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Airborne laser scanning data and corresponding field data were acquired from boreal forests in Norway and Sweden, coniferous and broadleaved forests in Germany and tropical pulpwood plantations in Brazil. Treetop positions were extracted using six different algorithms developed in Finland, Germany, Norway and Sweden, and the accuracy of tree detection and height estimation was assessed. Furthermore, the weaknesses and strengths of the methods under different types of forest were analyzed. The results showed that forest structure strongly affected the performance of all algorithms. Particularly, the success of tree detection was found to be dependent on tree density and clustering. The differences in performance between methods were more pronounced for tree detection than for height estimation. The algorithms showed a slightly better performance in the conditions for which they were developed, while some could be adapted by different parameterization according to training with local data. The results of this study may help guiding the choice of method under different forest types and may be of great value for future refinement of the single-tree detection algorithms.

Sammendrag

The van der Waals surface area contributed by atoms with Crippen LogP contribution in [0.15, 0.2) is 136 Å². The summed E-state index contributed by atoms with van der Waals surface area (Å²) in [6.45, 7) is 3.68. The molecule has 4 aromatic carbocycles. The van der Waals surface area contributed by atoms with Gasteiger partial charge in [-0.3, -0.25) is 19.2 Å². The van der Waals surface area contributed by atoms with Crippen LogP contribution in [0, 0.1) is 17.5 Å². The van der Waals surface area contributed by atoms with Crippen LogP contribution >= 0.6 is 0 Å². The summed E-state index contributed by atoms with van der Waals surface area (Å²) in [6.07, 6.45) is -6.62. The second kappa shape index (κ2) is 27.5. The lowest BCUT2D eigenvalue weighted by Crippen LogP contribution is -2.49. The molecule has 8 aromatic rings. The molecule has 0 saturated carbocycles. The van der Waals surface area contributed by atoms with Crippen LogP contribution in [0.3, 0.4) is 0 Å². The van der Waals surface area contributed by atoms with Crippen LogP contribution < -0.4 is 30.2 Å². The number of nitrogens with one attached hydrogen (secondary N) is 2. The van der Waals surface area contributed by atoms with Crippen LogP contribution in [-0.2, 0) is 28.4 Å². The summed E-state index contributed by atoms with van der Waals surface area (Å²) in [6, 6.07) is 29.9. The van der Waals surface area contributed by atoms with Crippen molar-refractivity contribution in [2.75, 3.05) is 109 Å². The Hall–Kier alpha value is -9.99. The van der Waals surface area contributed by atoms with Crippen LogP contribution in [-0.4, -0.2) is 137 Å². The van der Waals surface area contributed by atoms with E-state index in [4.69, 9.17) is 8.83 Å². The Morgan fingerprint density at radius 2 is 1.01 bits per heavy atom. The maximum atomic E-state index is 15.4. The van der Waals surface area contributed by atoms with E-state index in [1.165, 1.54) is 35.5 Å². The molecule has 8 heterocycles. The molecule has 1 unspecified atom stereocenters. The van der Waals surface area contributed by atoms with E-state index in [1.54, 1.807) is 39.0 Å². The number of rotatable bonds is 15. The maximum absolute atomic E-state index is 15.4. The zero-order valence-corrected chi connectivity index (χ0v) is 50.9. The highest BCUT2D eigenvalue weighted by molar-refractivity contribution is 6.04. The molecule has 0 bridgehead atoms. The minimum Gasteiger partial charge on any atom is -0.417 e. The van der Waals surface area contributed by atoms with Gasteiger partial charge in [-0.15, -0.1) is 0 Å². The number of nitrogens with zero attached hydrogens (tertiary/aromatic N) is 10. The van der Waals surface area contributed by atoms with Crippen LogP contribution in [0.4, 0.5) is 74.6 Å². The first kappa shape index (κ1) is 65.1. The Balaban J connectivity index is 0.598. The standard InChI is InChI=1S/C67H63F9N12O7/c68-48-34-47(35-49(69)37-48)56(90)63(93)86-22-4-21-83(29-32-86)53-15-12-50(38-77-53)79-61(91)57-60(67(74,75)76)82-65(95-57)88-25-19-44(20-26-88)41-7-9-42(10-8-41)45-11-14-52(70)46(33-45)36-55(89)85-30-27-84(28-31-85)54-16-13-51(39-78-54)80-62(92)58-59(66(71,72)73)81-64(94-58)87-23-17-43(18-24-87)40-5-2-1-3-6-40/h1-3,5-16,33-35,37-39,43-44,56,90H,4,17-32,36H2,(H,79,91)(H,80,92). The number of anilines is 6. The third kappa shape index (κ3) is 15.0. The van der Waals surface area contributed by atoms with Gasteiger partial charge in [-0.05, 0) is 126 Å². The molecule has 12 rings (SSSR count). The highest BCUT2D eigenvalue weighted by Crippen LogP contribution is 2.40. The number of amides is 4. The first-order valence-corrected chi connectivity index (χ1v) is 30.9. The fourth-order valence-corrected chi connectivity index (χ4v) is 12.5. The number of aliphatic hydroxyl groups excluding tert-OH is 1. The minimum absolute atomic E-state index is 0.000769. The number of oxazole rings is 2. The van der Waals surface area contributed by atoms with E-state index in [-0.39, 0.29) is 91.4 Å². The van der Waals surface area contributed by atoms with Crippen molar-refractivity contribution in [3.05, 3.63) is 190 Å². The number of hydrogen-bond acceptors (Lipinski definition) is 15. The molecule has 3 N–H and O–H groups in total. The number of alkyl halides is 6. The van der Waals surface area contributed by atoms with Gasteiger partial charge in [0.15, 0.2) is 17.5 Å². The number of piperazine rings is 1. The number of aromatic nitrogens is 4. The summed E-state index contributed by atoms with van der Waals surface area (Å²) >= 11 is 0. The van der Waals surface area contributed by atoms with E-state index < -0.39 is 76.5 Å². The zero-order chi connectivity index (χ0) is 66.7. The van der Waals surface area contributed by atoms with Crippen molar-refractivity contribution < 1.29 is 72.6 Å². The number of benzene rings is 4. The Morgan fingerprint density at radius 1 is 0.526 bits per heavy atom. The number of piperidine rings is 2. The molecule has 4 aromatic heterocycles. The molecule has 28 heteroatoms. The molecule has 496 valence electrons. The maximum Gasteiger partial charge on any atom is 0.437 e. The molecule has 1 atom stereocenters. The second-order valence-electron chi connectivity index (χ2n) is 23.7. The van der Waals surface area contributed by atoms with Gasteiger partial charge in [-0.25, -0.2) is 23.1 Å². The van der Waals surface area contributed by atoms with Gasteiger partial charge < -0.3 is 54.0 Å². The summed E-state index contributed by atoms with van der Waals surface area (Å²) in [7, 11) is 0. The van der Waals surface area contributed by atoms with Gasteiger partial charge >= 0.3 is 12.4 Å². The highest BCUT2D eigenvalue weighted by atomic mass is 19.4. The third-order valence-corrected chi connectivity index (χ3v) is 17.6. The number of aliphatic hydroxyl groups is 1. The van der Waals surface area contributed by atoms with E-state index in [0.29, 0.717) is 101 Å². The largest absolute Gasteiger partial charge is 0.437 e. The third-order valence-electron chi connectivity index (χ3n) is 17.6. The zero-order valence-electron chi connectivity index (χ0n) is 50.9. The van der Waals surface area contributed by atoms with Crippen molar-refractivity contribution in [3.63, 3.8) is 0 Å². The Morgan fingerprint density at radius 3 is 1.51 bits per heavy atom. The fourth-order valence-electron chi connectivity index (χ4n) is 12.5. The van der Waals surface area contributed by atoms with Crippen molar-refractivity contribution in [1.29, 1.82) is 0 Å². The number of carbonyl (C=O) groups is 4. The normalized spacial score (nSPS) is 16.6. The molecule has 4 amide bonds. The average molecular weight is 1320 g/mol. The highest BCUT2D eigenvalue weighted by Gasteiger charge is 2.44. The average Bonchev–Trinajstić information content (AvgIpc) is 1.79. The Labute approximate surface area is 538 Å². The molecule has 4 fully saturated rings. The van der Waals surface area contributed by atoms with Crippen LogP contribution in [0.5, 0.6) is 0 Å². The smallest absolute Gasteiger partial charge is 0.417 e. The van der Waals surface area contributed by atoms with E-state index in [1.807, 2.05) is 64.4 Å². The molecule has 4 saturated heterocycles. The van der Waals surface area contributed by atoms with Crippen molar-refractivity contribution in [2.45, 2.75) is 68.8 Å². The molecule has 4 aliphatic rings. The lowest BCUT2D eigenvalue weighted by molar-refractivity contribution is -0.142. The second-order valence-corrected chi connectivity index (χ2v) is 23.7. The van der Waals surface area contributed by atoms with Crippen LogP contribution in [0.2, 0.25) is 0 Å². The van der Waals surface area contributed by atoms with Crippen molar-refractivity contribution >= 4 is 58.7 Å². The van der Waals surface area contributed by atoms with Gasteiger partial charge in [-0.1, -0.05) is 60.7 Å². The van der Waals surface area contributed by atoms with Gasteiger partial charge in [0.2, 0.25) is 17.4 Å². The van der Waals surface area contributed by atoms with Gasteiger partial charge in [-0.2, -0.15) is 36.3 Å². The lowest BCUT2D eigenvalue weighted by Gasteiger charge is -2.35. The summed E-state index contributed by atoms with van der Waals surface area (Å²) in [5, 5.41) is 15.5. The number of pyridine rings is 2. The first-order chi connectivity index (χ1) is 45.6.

The aim of this study was to validate and compare single-tree detection algorithms under different forest conditions. Field data and corresponding airborne laser scanning (ALS) data were acquired from boreal forests in Norway and Sweden, coniferous and broadleaved forests in Germany, and pulpwood plantations in Brazil. The data represented a variety of forest types from pure Eucalyptus stands with known ages and planting densities to conifer-dominated Scandinavian forests and more complex deciduous canopies in Central Europe. ALS data were acquired using different sensors with pulse densities varying between the data sets. Field data in varying extent were associated with each ALS data set for training purposes. Treetop positions were extracted using altogether six different algorithms developed in Finland, Germany, Norway and Sweden, and the accuracy of tree detection and height estimation was assessed. Furthermore, the weaknesses and strengths of the methods under different forest conditions were analyzed. The results showed that forest structure and density strongly affected the performance of all algorithms. The differences in performance between methods were more pronounced for tree detection than for height estimation. The algorithms showed a slightly better performance in the conditions for which they were developed, while some could be adapted by different parameterization according to training with local data. The results of this study may help guiding the choice of method under different conditions and may be of great value for future refinement of the single-tree detection algorithms.